Lawyer linked to missing S$33m gets 13 more charges, court hears details of his escape to Malaysia
SINGAPORE: A lawyer who allegedly went missing along with S$33 million was given 13 more charges on Thursday (Jun 20), while details of his escape to Malaysia were also revealed in court.
The additional charges were all for forgery for the purpose of cheating. This was in relation to a fifth firm, separate from the other four that he has already been charged over or linked to.
The court heard that Jeffrey Ong Su Aun, the 41-year-old managing director of law firm JLC Advisors, had left Singapore via Tuas Checkpoint after he was questioned about missing money.
He had on him a stolen Malaysian passport "belonging to a person very close to him in age", the prosecutor told the court.
Engineering firm Allied Tech had filed a police report over an unauthorised payout of S$33 million from its escrow account, which Ong allegedly authorised before going missing.
Deputy Public Prosecutor Nicholas Khoo told the court that he objected to defence lawyer Jennifer Sia's request for bail, calling Ong a high flight risk.
"Not only did he leave jurisdiction after he was asked about missing monies, thereafter he had disposed of his handphone and he had swapped out the SIM card onto a brand new handphone," said the prosecutor.
"Further arrangements were made for him to stay in two locations - one in an office and another in a hotel, for which he did not pay with credit cards."
Ong had not voluntarily surrendered, said the prosecutor, but instead "resources were expended and a warrant of arrest had to be executed overseas in order to bring the accused back to Singapore".
Ong's defence lawyer said her client hoped to receive bail as he wanted "to spend some time with his son", who is under two years old, and to "settle some personal matters".
"Since he has been brought in by the Commercial Affairs Department, he has been giving his fullest cooperation and he intends to remain in Singapore to continue his fullest cooperation," said the lawyer.
The judge rejected her request, saying that Ong is "clearly ... a high flight risk".
SCHEME AND EXTENT OF FRAUD LARGER AND MORE COMPLEX: POLICE
The prosecution also tendered an affidavit by an investigation officer on the case. In the document, the officer said CAD received a complaint lodged against Ong for alleged criminal breach of trust by an agent of at least S$33 million.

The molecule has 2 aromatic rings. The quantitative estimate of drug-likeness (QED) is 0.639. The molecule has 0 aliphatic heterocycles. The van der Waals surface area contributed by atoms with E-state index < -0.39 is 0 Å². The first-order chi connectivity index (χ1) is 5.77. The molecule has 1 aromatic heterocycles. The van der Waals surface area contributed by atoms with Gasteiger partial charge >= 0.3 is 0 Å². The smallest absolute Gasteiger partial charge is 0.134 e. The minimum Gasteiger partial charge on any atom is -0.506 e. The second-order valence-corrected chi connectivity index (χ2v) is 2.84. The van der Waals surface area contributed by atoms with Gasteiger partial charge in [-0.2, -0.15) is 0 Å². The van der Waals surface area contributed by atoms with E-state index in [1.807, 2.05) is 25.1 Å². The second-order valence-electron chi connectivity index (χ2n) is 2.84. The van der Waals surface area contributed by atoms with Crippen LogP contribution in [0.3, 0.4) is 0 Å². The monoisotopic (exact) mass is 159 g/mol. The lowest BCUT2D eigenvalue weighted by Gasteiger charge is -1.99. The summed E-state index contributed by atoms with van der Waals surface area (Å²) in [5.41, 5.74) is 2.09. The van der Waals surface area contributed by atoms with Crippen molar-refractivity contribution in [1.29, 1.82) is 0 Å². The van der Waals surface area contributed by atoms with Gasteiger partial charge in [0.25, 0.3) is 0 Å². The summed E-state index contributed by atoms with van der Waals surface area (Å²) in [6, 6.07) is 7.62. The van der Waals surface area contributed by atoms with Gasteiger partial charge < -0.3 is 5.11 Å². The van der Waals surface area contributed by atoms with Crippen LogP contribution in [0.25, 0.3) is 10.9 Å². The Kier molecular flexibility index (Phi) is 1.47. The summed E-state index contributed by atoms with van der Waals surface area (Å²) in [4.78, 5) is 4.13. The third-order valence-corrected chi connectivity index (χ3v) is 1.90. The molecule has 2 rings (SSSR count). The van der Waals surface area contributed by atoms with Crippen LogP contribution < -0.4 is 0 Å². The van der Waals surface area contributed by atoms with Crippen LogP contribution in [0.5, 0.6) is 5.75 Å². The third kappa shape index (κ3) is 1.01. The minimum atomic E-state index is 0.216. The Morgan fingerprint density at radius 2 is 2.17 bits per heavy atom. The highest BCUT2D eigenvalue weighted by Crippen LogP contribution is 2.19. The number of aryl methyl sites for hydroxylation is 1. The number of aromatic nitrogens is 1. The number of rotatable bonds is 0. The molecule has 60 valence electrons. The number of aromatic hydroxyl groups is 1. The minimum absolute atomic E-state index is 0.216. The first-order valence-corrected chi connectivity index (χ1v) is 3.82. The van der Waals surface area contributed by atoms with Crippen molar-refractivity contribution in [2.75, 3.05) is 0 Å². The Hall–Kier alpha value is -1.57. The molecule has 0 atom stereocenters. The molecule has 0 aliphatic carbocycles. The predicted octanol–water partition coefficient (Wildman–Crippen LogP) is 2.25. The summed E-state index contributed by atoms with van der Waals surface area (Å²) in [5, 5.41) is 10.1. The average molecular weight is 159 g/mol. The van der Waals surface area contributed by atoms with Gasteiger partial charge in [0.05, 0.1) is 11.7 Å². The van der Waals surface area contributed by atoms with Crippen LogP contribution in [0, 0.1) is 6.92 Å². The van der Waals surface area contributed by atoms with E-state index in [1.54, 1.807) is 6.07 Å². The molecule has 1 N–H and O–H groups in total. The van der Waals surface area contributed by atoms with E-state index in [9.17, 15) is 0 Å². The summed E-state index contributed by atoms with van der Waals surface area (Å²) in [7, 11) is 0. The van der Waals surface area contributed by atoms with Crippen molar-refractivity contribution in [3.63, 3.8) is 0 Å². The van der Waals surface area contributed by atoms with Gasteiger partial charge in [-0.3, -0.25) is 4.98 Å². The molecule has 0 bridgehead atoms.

Investigations showed that Ong had left Singapore on May 13.
After he was pressed into accounting for unauthorised withdrawals of clients' monies by partners in his law firm, Ong made arrangements with his friends for a driver to take him into Malaysia.
He informed only his wife about his plans to travel to Malaysia, and took a private-hire car obtained by his friend instead of going in his family car.
While in Malaysia, Ong met with another man, whose office he stayed at for two to three days, before moving to a hotel in Cheras, Vivatel Kuala Lumpur.
He was still at the hotel when Malaysian police nabbed him.
The capture came after the State Courts issued a warrant of arrest against Ong on May 25, to be executed in Malaysia, based on a holding charge of cheating involving S$6 million.
Ong was arrested by the Royal Malaysia Police in Kuala Lumpur on May 29 and taken back to Singapore the next day.
The officer said in his affidavit that there was "a real risk that he may abscond" if released on bail.
The CAD officer also said that "the scheme and extent of the fraud perpetrated by the accused is far larger and more complex than what was initially reported in the police report".
Ong allegedly made "numerous unauthorised transactions", paying the monies to various parties. Investigations are ongoing to determine the others involved in the alleged fraud, and several forged documents are said to be involved in the scheme.
Ong was first charged on Jun 1 with one count of cheating involving S$6 million. He was charged on Jun 13 with another eight charges of forgery for the purpose of cheating. With Thursday's additional charges, he now faces 22 charges in total.
No charges have been tendered yet over the S$33 million.
For each count of cheating or forgery for the purpose of cheating, Ong could be jailed for up to 10 years and fined.
He will return to court on Jul 11.